Atomic tests help prove that we grow new neurons in our brains

Illustration for article titled Atomic tests help prove that we grow new neurons in our brains

We used to think that the human brain was unchanging once a person reached maturity. Not true. One of the things that helped debunk this idea was the most destructive weapon ever created. This is what nuclear bombs proved about the human brain.


Early brain research indicated that, although other cells in the body regenerated after they were damaged, and continued to grow and change throughout a person's life, the brain was remarkably resistant to change. Once you were grown, you essentially were stuck with the brain configuration you had. In the 1960s, that thinking began to change. The brain cells didn't divide the way other cells might. Neural stem cells sat around for some indeterminate amount of time, before they sprang into action. They turned into neuroblasts, which migrated around, then split into full-fledged neurons.

That was the theory, at least, but it was hard to find ways to prove it. No one knew exactly how to stimulate the generation of brain cells, so the process often involved putting markers in rat brain cells, waiting for rats to die, and dissecting their brains. When it was discovered that the markers themselves might cause mutations, scientists had to come up with something new.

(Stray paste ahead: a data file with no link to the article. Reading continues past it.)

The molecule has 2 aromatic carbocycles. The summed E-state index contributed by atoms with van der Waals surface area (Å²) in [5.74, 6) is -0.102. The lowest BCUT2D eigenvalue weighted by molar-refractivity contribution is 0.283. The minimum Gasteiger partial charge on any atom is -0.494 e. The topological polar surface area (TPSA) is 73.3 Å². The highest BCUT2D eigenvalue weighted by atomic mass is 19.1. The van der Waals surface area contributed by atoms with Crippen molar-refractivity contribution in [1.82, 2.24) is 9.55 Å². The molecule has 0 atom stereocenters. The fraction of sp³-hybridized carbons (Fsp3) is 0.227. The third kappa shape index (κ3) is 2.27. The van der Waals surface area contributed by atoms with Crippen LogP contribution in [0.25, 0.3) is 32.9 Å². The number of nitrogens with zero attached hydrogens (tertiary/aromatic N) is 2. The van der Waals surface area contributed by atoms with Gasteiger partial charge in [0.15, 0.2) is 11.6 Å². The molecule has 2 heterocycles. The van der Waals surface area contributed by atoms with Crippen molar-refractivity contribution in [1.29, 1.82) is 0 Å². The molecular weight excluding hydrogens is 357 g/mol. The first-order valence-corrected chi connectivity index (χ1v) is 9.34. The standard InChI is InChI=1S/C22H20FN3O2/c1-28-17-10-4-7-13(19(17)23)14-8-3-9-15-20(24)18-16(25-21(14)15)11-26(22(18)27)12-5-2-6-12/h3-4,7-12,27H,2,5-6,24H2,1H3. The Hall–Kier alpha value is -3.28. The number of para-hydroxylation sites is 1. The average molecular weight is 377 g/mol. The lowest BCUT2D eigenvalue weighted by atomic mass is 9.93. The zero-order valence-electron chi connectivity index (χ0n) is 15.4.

Enter the atom bomb. Sometime, tens of thousands of years into the future, the atom bomb is going to be a real annoyance to scientists. Scientists use carbon-14 dating to determine the age of organic matter. There's a certain amount of carbon-14, a specific isotope of carbon, in the atmosphere. It gets incorporated into living cells as they are made. Once the cell dies, the carbon decays, slowly, over thousands of years. Measuring the amount of decay allows scientist to get a rough estimate of when the cell lived and died.

Above-ground testing of the atom bomb caused a huge spike in the amount of carbon-14 in the atmosphere. For the years during which there were above-ground tests, the amount of the isotope incorporated into new cells went way up. Someday, that's going to be a source of ambiguity to scientists. For now, it's a source of information. By studying the amount of carbon 14 in different cells in human brains, scientists are able to see what neurons were newly-made between the years of 1945 and 1963. The difference in carbon 14 levels shows that some adults did make new cells, especially in certain parts of the brain. So there's one positive side of above-ground nuclear testing.

Image: U.S. Army Photographic Signal Corps

[Via Physics Central]




I remember reading somewhere that the researcher that proposed this idea, at first, thought it was a wild idea with hardly any chance of success. Her advisor told her to pursue it, and lo and behold, we get what you described in the article. I love it when outrageous ideas actually work!